Monday, November 24, 2014

The Landscape of Cancer: Thankfulness

Mark and I have much to be grateful for at this Thanksgiving season. Just last Friday, we received an early "Thanksgiving gift": for the first time since it started rising almost a year ago, Mark's PSA actually went *down* a half-point over the past month. His oncologist was (pleasantly) somewhat surprised. Now, rather than having the PSA drawn every month, we don't have to come back until January. If the trend continues, every other month will become every three months. Of course, the cancer is still there. It will always be there. But, for now, it is contained, and we are grateful.

Mark expressed some of his thoughts to members of his family in an email this past weekend. With his permission, I am sharing some of what he wrote:
"Just wanted everyone to know that my PSA (tumor marker) has stabilized and my last visit on Friday showed it decreasing. It means the medication I'm on is working. I was curious as to why after slowly rising for several months my PSA leveled off and is now going down. I believe it's related to several things. Every time we start our physical yoga practice, we are asked to set an intention for class. Mine has been to send my love and consequently the love of the universe to my cancer, never to be adversarial or have any other negative energy regarding the cancer.  
"Additionally I believe all the love sent to me by my family is a significant factor. Most importantly I have the love, support, and extremely positive influence of my husband Joseph who keeps me on the hopeful rails and reminds me daily to be here now.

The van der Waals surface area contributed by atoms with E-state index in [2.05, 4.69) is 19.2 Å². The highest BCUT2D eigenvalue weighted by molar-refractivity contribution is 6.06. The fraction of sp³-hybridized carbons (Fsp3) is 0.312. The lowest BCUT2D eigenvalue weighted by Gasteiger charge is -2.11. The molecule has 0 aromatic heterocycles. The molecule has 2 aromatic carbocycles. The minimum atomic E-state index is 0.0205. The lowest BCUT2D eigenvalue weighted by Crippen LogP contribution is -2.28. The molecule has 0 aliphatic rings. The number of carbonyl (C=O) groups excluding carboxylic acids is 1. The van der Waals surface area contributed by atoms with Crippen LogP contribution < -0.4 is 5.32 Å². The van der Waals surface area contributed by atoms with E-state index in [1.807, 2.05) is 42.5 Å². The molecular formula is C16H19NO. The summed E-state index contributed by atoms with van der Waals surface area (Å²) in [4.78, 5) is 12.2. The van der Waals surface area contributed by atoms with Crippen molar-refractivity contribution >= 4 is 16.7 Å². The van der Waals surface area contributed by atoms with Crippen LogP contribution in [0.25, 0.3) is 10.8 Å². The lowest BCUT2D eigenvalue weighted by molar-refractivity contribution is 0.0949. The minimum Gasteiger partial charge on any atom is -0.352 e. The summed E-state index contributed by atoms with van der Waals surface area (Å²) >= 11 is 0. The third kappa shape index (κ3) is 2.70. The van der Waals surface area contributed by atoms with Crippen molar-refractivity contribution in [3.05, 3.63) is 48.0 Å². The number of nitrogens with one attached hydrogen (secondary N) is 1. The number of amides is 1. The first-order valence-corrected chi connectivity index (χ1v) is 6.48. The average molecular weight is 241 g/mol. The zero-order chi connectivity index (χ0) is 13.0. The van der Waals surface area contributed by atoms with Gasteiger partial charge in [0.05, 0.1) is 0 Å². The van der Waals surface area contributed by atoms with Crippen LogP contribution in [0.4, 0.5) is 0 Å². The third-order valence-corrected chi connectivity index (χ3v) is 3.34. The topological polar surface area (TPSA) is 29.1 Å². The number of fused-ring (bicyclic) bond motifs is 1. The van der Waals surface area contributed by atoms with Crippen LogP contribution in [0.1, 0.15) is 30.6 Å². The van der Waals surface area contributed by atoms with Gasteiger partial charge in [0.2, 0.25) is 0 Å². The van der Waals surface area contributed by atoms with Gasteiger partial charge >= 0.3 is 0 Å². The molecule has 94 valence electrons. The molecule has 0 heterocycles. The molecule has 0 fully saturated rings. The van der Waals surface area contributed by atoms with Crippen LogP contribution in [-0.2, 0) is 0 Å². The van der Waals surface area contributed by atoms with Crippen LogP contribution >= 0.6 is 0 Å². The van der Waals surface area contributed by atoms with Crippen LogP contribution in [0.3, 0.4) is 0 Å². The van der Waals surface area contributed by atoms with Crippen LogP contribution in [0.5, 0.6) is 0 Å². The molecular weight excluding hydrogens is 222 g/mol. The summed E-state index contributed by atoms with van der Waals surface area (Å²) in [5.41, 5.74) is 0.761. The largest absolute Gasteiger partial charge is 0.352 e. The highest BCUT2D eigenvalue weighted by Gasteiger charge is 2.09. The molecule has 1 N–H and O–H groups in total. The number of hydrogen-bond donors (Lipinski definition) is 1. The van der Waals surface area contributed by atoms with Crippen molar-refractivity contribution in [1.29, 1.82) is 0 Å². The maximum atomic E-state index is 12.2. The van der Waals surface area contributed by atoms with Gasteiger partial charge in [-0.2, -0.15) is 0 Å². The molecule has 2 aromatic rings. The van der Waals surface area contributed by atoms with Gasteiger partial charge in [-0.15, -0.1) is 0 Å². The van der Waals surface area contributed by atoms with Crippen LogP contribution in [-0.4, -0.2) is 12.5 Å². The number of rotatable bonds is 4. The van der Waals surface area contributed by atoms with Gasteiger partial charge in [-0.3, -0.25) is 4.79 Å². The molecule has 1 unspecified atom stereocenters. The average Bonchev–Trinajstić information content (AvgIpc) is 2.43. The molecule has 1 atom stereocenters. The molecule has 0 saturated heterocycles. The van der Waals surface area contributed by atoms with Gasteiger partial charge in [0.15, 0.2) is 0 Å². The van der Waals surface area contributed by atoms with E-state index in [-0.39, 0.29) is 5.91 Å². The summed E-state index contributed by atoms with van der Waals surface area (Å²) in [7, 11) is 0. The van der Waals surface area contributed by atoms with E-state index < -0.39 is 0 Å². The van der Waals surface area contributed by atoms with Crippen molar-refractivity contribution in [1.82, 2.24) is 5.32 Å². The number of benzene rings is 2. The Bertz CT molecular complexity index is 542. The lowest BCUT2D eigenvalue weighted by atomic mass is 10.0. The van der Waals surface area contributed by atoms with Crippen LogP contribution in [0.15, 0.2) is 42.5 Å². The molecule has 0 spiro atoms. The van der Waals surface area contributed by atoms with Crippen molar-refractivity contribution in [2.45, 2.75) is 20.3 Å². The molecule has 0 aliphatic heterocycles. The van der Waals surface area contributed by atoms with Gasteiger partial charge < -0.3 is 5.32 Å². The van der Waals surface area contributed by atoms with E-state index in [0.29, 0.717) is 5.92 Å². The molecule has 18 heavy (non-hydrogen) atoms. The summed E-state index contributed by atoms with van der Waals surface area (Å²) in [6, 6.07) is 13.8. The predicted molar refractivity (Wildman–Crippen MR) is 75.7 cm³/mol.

"I generally feel well. I skied everyday last week. My yoga practice is deep and refreshing. The ducks in my life are all in a row and I am content."
As it happens, we are currently on our way to visit our daughter Hannah and her family in Vancouver, B.C. for Thanksgiving. What a sweet time it will be, to share this special time with family.

Wrapping our granddaughter Hazel's (belated) birthday presents yesterday. I used to read these books to my daughter Hannah when she was little. Now, she reads them to Hazel, teaching her to say "their good old Bulldog *Jack*, just the way I did with Hannah. 

Before we head on up to Canada, however, we are stopping in Anacortes, Washington for a couple of days to visit friends we have met on our cycling trips. I wrote here about one of the couples we are visiting who have had their own experience with the landscape of cancer. Jen was the one who leaned across the table at lunch on the last day of our cycling trip and said to Mark, "Decide not to be a number [a statistic], Mark." He has so decided, Jen, and Jizo continues to watch over him.

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